Home Based Plant Tissue Culture is Absolutely Possible!

Plant Tissue Culture Can Be Successful at Home!

Plant Tissue Culture can be done at home in a kitchen or hobby environment. Plant Tissue Culture is the process of culturing and growing plants in a sterile container. Tissue culture has become a major income tool for nurseries and hobbyists plant propagation projects. Growers like Plant Tissue Culture because it saves floor space, is compact, and is very efficient in the production of plants.

The process of Plant Tissue Culture preserves a plant’s genetic material like cuttings do which lets us know what the new plants are going to look like. There are a few rare exceptions but there are exceptions to every rule. Growing from seed gives a genetic variance especially with cultivars and sports. Seeds from species level plants can be Plant Tissue Cultured, too!

Plant Tissue Culture is an important method by which all sorts of varieties of plants can be produced and sent to market quickly. African violets, Philodendron, Monstera, carnivorous plants, aquarium plants, and many others can be successfully tissue cultured with the proper tissue culture techniques. This is an ideal way to propagate your favorite plant species all year long without having to wait for warm weather. Whether you live in Austin, Texas or Sydney, Australia you can practice Plant Tissue Culture at Home!

Many plant species can be tissue cultured at home like African Violets and Monstera.

A Plant Tissue Culture lab can be set up at home with relatively little cost. Get started producing thousands of plants with a plastic storage bin and a pressure cooker. You don’t have to buy an expensive Laminar Flow Hood and Autoclave. This only requires growing areas with lighting, and somewhat steady room temperatures. These are not hard conditions to meet in an average household. You don’t even need a greenhouse if you don’t have space.

Home based plant tissue culture can be economical and easier than you think.

Plant material can be sterilized with diluted bleach solution and placed into growing medium for various stages of growth. This medium has gelling agents, carbohydrates, and the necessary basic ingredients needed by plants (nutrients), including amino acids, vitamins, and minerals.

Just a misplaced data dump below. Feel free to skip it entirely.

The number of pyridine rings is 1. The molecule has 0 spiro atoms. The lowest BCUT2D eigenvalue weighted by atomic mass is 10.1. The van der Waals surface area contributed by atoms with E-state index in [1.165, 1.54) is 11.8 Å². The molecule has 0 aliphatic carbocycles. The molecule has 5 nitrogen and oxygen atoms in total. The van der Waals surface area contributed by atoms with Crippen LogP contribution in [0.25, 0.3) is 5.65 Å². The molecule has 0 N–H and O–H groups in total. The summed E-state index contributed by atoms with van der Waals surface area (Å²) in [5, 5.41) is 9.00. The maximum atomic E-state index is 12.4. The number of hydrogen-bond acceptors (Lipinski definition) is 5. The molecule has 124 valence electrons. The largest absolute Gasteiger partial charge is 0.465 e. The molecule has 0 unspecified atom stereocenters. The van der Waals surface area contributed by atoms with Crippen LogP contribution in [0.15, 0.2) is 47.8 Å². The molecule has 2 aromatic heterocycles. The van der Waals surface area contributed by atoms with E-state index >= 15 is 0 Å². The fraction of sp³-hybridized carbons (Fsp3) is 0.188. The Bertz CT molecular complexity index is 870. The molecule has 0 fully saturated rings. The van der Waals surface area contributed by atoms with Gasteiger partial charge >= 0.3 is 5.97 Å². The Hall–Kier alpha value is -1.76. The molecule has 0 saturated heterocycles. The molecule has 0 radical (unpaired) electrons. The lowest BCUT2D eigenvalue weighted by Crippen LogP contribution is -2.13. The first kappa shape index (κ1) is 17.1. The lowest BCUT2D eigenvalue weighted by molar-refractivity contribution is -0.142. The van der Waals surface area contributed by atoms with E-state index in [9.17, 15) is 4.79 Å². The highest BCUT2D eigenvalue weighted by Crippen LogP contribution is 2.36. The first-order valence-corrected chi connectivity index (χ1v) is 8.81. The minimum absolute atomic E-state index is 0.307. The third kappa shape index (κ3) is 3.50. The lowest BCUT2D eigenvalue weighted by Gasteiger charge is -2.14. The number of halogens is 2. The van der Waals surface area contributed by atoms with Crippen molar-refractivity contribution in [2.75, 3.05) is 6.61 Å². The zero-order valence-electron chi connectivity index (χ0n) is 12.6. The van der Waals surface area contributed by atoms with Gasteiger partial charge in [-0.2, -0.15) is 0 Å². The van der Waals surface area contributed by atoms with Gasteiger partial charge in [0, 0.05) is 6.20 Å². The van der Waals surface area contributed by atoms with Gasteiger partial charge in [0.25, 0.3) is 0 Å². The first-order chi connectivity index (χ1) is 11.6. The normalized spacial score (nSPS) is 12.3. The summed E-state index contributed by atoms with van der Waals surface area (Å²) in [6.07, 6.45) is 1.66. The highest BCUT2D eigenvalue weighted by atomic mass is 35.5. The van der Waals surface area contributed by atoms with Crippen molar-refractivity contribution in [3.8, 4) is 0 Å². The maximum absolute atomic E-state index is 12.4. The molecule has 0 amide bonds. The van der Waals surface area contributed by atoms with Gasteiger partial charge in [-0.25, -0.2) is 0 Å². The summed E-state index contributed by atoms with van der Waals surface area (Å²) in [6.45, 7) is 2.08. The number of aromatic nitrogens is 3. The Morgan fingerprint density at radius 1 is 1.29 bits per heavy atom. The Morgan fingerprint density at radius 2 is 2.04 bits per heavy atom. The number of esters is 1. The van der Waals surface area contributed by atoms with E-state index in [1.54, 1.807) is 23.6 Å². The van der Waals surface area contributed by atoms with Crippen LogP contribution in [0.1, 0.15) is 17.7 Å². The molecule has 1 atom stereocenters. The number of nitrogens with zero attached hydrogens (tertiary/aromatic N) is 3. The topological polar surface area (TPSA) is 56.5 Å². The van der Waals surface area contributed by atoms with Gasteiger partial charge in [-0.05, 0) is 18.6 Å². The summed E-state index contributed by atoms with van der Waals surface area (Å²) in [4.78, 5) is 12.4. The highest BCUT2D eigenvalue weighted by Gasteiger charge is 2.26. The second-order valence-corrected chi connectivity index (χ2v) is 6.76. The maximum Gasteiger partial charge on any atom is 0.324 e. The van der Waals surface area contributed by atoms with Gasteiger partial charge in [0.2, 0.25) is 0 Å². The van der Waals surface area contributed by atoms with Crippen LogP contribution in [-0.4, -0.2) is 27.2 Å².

Agar agar is a gelatinous substance that provides physical support for seedlings and shoots. Agar is added to the medium and heated up to set the gelling agent. Aquatic plants like cryptocoryne and aquarium stem plants may not need agar for support and a liquid media will suffice for those specimens.

The culture vessels are loaded with the heated nutrient and agar medium. Then the vessels are autoclaved in the pressure cooker to make them sterile. The growth medium will be sterile inside so that new clones or perhaps the bud you used will remain sterile. Baby food jars are a commonly used container to use for micropropagation.

Donor plant material can be a shoot tip, root tip, node, or even seeds.

You can use donor plant material, called an explant, you have gathered for Home Based Plant Tissue Culture. It is sterlized and put in a sterile growing environment with forceps. After it is sterilized it can be rinsed with sterile water but there are other ways to reduce the workload and increase successful initiation of your new plant material. This initiated plant material is what will create new shoots with the help of plant growth regulators in the tissue culture medium.

After the explant has been successfully put into initiation media and is free of contamination for some time it can be put into multiplication stage or callus stage. This is called replating. Replating can be carried out exponentially when enough shoots have been generated. The old culture media is disposed of and when there are enough plants going through the multiplication stage some can be moved on to the rooting process.

Rooting Plantlets Coming From Tissue Culture.

Plantlets coming out of plant tissue culture can be rooted several ways. Plant Tissue Culture: A Home Based Guide goes over various ways to root your cuttings coming out of plant tissue culture. Rooting and acclimating your tissue cultured plants can often be done without using a rooting stage in plant tissue culture. Rooting aroids like Monstera and philodendron as well as many others can be done rather easily without a plant tissue culture setup at all. Many plant hobbyists buy TC plants from a supplier and want to root and acclimate their plants. The book goes over the methods successfully used to root plantlets from tissue culture without a lab.

Home based plant tissue culture is easier than you might think. Get started today!

Home Based Plant Tissue Culture has been around for quite some time and still remains one of the most cost effective ways for producing large numbers of home grown plants. Anyone that can bake a cake should be able to practice plant tissue culture successfully. Grab a copy of Plant Tissue Culture: A Home Based Guide from Amazon.com and get started on your path to propagating more plants than with any other method.